. . .B. This Compact shall have a term which will expire on January 1, 2020, and at that time, if organization licensees or others are authorized to conduct electronic gaming in any form other than pari-mutual wagering on live horse racing pursuant to any governmental action of the state or court order following the effective date of this Compact, the Compact shall automatically renew for successive additional fifteen-year terms; provided that, within one hundred eighty (180) days of the expiration of this Compact or any renewal thereof, either the tribe or the state, acting through its Governor, may request to renegotiate the terms of subsections A and E of Part 11 of this Compact.
C. This Compact shall remain in full force and effect until the sooner of expiration of the term or until the Compact is terminated by mutual consent of the parties.. . .
The state hereby agrees that this subsection is severable from this Compact and shall automatically be severed from this Compact in the event that the United Stated Department of the Interior determines that these provisions exceed the state's authority under IGRA.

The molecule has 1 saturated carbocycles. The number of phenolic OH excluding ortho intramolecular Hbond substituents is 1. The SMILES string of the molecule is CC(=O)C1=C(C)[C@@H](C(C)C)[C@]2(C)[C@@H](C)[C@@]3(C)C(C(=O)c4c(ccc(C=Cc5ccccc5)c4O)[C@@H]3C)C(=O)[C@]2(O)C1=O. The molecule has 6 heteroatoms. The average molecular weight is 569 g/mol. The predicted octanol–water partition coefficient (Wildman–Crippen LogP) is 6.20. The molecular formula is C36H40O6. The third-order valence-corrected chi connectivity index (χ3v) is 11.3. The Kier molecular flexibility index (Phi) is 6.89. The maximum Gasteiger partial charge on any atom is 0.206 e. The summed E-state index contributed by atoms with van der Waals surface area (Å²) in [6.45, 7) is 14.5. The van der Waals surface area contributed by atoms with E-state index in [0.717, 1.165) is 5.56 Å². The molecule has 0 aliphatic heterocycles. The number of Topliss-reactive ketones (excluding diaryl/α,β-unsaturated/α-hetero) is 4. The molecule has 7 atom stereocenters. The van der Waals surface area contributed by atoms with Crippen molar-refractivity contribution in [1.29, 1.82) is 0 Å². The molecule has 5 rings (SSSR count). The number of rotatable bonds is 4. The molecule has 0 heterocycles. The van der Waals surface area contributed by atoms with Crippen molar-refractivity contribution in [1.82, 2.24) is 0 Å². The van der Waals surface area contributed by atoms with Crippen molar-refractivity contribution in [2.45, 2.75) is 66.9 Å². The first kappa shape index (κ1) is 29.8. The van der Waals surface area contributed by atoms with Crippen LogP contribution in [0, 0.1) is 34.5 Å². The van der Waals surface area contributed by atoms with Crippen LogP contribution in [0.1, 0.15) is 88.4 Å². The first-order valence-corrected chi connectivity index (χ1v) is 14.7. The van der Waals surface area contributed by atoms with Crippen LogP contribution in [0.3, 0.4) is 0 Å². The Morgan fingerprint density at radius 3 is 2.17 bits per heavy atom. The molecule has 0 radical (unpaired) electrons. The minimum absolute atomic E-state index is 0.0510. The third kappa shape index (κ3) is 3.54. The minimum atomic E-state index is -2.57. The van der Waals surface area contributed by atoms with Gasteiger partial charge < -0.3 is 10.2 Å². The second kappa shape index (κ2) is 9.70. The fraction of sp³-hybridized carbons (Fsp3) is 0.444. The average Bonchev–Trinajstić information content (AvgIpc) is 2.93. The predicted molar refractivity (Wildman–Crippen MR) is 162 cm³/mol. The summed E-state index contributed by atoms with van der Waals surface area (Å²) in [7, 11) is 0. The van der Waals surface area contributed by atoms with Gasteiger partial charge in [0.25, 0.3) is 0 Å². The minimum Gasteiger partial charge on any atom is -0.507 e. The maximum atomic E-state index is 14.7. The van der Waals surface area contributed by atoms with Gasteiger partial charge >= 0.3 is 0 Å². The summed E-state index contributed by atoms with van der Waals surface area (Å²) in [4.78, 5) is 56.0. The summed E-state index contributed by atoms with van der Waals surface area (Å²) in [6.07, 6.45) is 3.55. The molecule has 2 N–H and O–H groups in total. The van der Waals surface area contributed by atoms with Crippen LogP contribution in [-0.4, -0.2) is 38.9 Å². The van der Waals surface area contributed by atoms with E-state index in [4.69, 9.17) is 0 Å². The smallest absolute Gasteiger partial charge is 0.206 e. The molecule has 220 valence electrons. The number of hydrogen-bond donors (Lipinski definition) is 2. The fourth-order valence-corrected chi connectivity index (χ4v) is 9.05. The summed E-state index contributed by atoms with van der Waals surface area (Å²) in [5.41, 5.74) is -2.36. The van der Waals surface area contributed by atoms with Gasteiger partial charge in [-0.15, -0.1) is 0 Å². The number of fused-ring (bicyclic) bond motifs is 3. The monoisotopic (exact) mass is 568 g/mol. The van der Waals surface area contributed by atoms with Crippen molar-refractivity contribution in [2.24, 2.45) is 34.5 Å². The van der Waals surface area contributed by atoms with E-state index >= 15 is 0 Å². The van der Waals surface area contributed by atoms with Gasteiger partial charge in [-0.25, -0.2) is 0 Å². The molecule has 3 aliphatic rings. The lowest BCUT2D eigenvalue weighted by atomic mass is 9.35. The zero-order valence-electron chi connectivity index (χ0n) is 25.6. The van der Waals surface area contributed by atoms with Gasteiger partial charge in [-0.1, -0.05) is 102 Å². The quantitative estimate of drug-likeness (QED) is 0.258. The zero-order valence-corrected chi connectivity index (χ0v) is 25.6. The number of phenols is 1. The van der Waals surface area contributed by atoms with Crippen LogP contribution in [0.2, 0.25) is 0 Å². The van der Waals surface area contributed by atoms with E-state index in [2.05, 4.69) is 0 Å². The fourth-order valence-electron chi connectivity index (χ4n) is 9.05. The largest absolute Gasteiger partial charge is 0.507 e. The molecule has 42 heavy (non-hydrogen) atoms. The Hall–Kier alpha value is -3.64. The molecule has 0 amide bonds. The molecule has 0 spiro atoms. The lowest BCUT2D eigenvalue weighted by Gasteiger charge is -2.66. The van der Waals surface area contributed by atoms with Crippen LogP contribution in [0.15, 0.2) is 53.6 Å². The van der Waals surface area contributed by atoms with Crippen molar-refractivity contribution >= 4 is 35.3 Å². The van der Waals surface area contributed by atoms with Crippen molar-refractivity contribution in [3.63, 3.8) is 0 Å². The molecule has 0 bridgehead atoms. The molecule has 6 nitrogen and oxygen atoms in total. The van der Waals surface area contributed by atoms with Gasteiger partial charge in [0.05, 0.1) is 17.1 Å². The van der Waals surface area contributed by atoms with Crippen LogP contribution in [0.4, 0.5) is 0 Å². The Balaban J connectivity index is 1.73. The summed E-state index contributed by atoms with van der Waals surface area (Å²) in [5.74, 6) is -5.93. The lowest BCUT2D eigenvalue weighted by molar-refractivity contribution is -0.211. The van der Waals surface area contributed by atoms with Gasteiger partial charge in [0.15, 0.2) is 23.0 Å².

REIF, J., with whom EDMONDSON, C.J., joins, dissenting.
¶1 I respectfully dissent.
¶2 The case at hand involves the same jurisdictional issue as the case of Cossey v. Cherokee Nation Enterprises, LLC, 2009 OK 6, ___P.3d___; that is, whether the courts of the State of Oklahoma have jurisdiction of tort claims against an Indian tribe that arise from tribal gaming operations on tribal lands. This controversy stems from the fact that the Gaming Compacts between the State and Indian tribes do not specifically state that State courts have jurisdiction over such claims. The majority opinion in Cossey and the majority opinion herein interpret the tribe's "consent to suit in a court of competent jurisdiction" set forth in the Compacts as conferring jurisdiction on State courts. In Cossey, I dissented from the majority holding that this language gives State courts jurisdiction over gaming-related tort claims against the Cherokee Nation. The same analysis and authority set forth in my dissent in Cossey lead me to likewise dissent from the majority holding herein that this language gives State courts jurisdiction over such tort claims against the Choctaw Nation.